More Polls Being Used In Problematic Ways

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This column was written by CBS News director of surveys Kathy Frankovic.

We are nearing the 50-day mark - 50 days from the Iowa Caucuses. In that period, pollsters have been shocked at least once. But despite all of this year's questioning of polls' accuracy and of their value, polls still exert influence over both American journalists and the American public. They remain the only acceptable assessment of where the public stands.

But what have we really learned? And how are the polls being used and reported this year?

1. Far more polls are being conducted and reported than ever before. Prior to the Feb. 5 California primary, 10 separate polls were reported in the final last week, according to pollster.com. There were 24 New Hampshire polls released in the five days between the Iowa caucuses and the New Hampshire primary. The Gallup Organization now has the "Gallup Daily" which reports daily estimates of the Democratic and Republican horseraces.

2. Because there have been so many polls, many people choose to aggregate - or average - poll results. For an example, see CNN's "Poll of Polls," a concept borrowed from election coverage in Great Britain - here is one recent example. The political Web site RealClearPolitics.com's poll averages have been repeated on cable television as summaries of where the races stand in various states. RealClearPolitics.com also averages presidential and congressional approval ratings on a regular basis. And pollster.com tracks the daily changes in all pre-primary polls.

This reliance on aggregation, while simplifying the presentation of polling, is potentially flawed: It assumes that all poll results are of equal validity, including those with different and sometimes questionable methodologies. Some of the polls included on these sites are polls that do not meet CBS News' polling standards, and we would not report them individually.

3. Sometimes the polls that are more likely to get extensive coverage are those that fit a certain narrative. Prior to the New Hampshire primary, it was the Gallup Poll there that indicated a 13-point lead for Barack Obama that set the stage for the last few days of media coverage. Shrinking leads and changes in who's ahead - whether or not the lead is beyond a poll's margin of error - receive more coverage than continuing leads. This is probably analogous to some academic research that finds more coverage of declining presidential approval ratings than stable or even rising ratings.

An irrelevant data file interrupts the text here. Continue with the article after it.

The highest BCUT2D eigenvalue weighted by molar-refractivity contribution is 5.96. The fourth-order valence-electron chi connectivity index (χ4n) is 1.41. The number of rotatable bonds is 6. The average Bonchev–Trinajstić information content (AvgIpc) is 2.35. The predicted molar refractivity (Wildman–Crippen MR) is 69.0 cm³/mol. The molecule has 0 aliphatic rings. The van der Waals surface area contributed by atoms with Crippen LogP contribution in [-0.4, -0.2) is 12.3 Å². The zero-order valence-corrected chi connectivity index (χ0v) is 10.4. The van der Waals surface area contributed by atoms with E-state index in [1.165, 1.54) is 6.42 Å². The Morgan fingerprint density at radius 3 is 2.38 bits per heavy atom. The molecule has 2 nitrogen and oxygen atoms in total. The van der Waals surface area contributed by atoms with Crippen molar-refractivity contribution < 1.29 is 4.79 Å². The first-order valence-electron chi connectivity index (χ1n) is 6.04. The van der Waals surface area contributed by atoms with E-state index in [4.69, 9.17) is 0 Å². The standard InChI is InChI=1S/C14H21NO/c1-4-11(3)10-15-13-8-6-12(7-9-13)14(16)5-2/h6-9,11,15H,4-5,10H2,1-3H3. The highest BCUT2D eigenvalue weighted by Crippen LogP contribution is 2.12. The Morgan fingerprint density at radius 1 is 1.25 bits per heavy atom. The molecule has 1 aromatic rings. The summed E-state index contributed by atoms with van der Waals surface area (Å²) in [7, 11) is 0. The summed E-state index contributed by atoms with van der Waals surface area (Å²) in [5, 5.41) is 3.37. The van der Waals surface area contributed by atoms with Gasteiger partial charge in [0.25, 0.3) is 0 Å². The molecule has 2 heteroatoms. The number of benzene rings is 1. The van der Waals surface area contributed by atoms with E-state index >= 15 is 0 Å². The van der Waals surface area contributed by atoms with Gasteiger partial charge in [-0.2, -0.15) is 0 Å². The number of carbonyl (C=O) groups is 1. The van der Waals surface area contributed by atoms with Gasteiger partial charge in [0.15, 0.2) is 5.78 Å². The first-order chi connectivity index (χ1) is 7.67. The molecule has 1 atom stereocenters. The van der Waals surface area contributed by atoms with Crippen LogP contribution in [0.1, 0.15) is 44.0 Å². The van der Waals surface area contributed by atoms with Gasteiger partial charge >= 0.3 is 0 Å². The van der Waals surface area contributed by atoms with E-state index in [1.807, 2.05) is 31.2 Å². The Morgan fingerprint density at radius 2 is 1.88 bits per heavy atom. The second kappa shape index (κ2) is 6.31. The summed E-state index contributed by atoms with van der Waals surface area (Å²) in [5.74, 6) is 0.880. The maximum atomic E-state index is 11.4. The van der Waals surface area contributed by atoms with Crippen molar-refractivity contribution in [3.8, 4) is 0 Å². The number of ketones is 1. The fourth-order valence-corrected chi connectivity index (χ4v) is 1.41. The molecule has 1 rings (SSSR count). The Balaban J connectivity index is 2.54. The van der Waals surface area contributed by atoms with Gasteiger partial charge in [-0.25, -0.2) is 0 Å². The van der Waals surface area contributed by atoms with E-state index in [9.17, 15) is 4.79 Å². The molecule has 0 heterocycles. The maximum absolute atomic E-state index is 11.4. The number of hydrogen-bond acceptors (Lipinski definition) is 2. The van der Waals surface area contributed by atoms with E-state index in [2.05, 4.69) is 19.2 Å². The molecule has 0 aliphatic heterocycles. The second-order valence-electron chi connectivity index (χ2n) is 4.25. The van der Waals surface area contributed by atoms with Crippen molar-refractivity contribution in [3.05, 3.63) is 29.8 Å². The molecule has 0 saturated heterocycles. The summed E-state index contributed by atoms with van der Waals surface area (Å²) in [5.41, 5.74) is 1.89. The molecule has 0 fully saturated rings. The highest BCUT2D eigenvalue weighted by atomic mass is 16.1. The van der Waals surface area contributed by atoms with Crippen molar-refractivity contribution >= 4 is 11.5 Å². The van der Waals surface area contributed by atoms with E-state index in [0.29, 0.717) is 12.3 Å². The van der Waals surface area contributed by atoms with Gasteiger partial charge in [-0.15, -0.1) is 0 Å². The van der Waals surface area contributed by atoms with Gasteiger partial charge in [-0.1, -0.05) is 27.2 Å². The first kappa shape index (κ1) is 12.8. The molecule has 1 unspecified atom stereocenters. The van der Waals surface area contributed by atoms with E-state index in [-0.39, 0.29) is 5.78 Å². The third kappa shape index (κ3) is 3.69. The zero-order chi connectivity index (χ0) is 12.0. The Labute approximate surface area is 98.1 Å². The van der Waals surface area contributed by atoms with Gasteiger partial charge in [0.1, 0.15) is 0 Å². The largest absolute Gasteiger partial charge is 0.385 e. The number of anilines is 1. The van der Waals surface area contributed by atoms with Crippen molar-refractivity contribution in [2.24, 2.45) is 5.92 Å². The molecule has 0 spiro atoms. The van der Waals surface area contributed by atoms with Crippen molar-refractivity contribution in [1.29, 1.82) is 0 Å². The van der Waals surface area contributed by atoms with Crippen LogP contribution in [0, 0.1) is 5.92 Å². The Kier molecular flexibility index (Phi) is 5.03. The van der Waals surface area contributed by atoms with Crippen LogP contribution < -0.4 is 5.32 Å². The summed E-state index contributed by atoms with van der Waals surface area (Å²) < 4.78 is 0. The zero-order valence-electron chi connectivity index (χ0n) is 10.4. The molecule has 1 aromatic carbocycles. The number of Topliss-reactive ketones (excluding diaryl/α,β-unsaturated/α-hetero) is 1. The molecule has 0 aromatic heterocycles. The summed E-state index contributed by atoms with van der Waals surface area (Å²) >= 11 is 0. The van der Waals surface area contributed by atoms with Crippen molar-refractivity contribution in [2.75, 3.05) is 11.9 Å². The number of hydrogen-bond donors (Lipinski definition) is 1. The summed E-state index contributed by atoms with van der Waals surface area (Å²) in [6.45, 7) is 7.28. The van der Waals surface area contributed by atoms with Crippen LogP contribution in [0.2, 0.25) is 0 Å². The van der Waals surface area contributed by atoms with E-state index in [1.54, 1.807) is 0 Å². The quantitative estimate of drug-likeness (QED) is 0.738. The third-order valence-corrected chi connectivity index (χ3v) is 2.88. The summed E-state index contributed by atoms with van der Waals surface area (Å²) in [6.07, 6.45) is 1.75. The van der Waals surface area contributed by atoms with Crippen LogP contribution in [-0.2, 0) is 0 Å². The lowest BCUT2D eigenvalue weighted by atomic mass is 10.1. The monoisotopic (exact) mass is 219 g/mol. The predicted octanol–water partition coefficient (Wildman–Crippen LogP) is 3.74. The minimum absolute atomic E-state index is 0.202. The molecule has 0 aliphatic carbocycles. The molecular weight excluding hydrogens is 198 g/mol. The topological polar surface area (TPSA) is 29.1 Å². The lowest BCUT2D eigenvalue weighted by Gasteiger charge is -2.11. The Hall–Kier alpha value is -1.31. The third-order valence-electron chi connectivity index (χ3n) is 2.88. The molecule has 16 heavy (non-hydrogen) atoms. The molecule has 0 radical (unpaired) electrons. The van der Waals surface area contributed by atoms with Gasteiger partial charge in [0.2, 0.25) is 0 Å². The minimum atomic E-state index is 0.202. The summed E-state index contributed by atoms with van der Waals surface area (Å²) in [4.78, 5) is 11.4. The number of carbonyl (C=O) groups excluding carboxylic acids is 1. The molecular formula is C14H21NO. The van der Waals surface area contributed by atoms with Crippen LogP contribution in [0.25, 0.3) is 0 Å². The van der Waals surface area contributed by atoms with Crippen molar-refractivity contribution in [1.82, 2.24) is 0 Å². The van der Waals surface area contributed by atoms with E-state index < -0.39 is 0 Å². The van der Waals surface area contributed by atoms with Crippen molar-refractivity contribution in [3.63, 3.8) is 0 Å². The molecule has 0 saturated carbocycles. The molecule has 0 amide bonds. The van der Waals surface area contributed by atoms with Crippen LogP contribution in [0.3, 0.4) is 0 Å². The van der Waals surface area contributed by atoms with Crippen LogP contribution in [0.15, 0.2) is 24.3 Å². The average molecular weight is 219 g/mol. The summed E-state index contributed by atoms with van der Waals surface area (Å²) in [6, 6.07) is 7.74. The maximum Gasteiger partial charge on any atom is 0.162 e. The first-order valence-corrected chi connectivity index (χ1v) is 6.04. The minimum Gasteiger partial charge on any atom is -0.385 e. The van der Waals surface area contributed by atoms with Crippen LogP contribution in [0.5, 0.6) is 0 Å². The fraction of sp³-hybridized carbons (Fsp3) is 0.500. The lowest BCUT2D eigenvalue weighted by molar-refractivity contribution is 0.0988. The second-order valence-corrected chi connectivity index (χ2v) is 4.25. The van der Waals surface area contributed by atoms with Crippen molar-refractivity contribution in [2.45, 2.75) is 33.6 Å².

On the Republican side, the national polls have reflected multiple changes in who is and who is not a front-runner. Rudy Giuliani was the clear national front-runner until mid-December, when Mike Huckabee and Mitt Romney started moving up. In fact, Huckabee had a lead in an early January USA Today/Gallup Poll conducted right after his Iowa caucus victory. But immediately after New Hampshire, John McCain came back, leading - with ever increasing margins - in every national poll of Republican voters conducted since.

Obama has tied Hillary Clinton in occasional polls since the start of the year, but only since Super Tuesday have national polls consistently showed a very close national race, with Obama slightly ahead.

4. However, the sometimes breathless narrative of poll reporting reflects the ongoing horserace, and is accompanied by criticism and skepticism when polls don't reflect the precision with which journalists imbue them. After Hillary Clinton won the New Hampshire primary, journalists speculated on the reasons the polls were wrong. Reporters, assisted by academics, touched on issues that were usually the purview of academics. And they are being helped by pollsters themselves.

This is not new. This kind of critique was also part of 2004 coverage. "The polls" were criticized in the early fall when there appeared to be little consistency in results and no obvious cause for that inconsistency. Reporters explored methodological questions, like the presence or absence of cell phone households in the samples.

This year, in The New York Times, Andy Kohut raised the question of whether respondents would over-report their willingness to vote for an African-American, when he referenced polls from Tom Bradley's races for Governor of California. The characteristics of the major Democratic candidates - their race and gender - became a key topic for discussing the limits of polling accuracy in many places, including this earlier column of mine.

5. Pollsters are confronting the problems of telephone surveys and rising costs. Thus far several modifications (like using recorded voices as interviewers and relying on Internet panels) have yet to achieve general acceptance. One planned change surely will make polling more expensive: adding a cell-phone only component to the standard random-digit-dial sample.

The American Association for Public Opinion Research, has taken a much more active role in this election. Among other actions, it has established an academic committee to look into pre-primary polling methods. In the last few years, AAPOR has also become more assertive in the media environment, hiring a communications director and making its president available to media on primary days. In addition, its website now links to other news Web pages, and columns about polls and methods by its members and others.

Fifty days from now (and that's still before the April 22 Pennsylvania primary), pollsters and the people who write about polls will know even more about polling problems and poll reporting. And they probably won't hesitate to tell us all about it.
By Kathy Frankovic
  • Kathleen Frankovic

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